5. This pretty mirrors my own confessions. I own “The Good Earth,” “The Last Temptation,” and “Catch-22,” but haven’t read them yet. Haven’t read any of Shakespeare’s history plays, either, and can’t say I really want to. I haven’t read all of “The Canterbury Tales,” either. I tried reading it a few months ago in the original Middle English–which wasn’t as hard as it might seem–but lost interest pretty quickly.

    I’m stunned to learn you haven’t read the “Aeneid” yet. I guess I just assume everyone’s read it. It’s one of the most violent works I’ve read. Not that I’m offended by violence, but I was very surprised by how blood-soaked the story is. Just people slicing and dicing, and Virgil (or his translators, to be exact) spare no details.

    As for “Everyman,” I’d say to skip it. Granted, it’s short enough to read in an hour, but it’s pointless, unless you just want to know about medieval morality plays. It seems like it’s only out there for scholars and such.


  6. A list like this is somehow comforting. I mean, look at all the good books you have to look forward to reading! I can’t wait until you get around to reading Atwood. I will be very surprised if you don’t love her.


  7. Your list makes me feel so much better! Why is it that admitting you haven’t read something seems like a deep dark secret?

    Here are my major confessions: Old Man and the Sea (everyone read this in high school, but none of my classes did) or any Hemingway; The Grapes of Wrath (ditto), Shakespeare’s comedies, Toni Morrison, and Gabriel Garcia Marquez…I’d better stop now.


  8. I think you’re very well read Dorothy. It seems like you’ve covered all the biggies (well, maybe not Margaret Atwood), and now only need to move on to filling in gaps–my gaps are pretty cavernous. I’d like to read Pearl Buck as well–I missed a lot of books like that that others were reading when they were teenagers (or even younger). And I had no idea Margaret Atwood tweets!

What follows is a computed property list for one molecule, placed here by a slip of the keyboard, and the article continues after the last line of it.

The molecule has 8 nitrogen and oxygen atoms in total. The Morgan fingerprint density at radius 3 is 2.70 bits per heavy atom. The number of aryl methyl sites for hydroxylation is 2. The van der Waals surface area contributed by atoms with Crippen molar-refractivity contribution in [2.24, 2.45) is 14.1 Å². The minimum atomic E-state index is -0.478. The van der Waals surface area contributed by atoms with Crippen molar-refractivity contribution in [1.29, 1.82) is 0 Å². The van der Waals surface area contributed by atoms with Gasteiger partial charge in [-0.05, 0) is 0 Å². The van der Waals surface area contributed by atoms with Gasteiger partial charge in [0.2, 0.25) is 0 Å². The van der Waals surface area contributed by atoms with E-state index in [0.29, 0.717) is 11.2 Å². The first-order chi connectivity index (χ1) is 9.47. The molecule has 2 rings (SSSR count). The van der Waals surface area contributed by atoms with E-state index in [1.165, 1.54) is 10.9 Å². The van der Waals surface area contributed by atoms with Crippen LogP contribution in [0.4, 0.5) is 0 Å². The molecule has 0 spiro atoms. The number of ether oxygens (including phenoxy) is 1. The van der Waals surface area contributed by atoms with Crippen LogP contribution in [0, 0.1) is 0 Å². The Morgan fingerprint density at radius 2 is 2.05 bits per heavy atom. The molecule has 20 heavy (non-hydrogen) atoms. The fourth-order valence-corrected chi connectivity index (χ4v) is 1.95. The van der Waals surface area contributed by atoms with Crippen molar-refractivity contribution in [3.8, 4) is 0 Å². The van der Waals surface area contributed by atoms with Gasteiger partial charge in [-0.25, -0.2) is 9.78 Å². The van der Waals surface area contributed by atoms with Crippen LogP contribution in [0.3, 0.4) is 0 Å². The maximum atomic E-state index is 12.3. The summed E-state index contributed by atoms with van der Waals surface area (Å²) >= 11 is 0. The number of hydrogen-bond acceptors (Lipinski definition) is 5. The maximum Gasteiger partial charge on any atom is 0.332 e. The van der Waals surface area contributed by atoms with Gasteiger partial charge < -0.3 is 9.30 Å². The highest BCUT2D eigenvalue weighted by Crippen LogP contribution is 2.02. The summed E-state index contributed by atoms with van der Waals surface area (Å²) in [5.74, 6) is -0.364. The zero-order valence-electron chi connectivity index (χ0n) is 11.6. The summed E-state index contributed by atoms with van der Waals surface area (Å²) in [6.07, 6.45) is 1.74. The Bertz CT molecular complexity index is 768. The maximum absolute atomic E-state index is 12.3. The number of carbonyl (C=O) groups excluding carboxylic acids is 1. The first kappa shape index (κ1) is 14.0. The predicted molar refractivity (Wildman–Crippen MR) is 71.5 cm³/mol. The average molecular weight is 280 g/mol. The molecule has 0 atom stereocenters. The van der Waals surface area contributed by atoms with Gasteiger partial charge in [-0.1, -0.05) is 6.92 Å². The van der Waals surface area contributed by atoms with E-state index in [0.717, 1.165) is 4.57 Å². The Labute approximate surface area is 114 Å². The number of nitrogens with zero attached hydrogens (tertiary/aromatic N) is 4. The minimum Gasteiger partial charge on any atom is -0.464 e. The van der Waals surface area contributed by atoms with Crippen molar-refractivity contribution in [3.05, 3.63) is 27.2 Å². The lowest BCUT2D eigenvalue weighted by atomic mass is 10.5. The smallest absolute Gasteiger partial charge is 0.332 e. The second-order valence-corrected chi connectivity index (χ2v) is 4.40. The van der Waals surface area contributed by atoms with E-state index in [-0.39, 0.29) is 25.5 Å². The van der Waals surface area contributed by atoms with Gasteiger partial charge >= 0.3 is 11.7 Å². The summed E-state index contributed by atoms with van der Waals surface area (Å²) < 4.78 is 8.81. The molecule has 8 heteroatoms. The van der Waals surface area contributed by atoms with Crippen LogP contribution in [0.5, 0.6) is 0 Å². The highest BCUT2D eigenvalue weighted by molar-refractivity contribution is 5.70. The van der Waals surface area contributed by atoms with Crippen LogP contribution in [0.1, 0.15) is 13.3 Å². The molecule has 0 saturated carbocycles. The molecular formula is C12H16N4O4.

9. I have 3 Atwoods and have yet to pick one up to read it. I got The Robber Bride at one of the Big Book Sales and tried to read it but gave up half way through. The Handmaids Tale and The Blind Assassin are sitting next to it on the shelf. I’ll have to try again. I’ve read nothing by Pearl Buck, although I really want to. As for Chaucer, I’ve only read the Canterbury Tales we had to read in high school. Such fun reading this post.


  10. I just wish I could say I’ve read half of these! That said, I do highly recommend Atwood. I think you’ll be in for a treat.

    Loved seeing your list!


  11. verbivore

    Fun to see these lists and where people focus. I’ve never read Catch-22 either, and I have this nagging feeling that I should, but I never bother.

    I second Litlove’s plea for Atwood. Her first novel, Surfacing, is interesting. Short and simple, but strong, I felt. Not much like her later work. And The Handmaid’s Tale…I loved that.


  12. Thanks for sharing your ‘unread list’, which is almost the same as mine except that mine is much, much longer. Recently I’ve come up with a term to which I need to hang on to in order to feel better, it’s ‘nonobligatory reading’.


  13. If it helps, I haven’t read most of the examples you’ve included for “books read” in this list… though I can recommend “The Handmaid’s Tale”. It took me a long time to get around to reading it, but it’s worth it.

    I’ve been meaning to read the “Aeneid” for a while now, but… is laziness a good excuse for not being well-read?


  14. The Good Earth finally made it to my ‘read’ (past tense – isn’t English hard to read?) pile from the ‘to be read’ pile. I enjoyed most of it very much. History, struggles, success, human characteristics: it is full of so much. Also, for a reader like you it would not take very long to finish.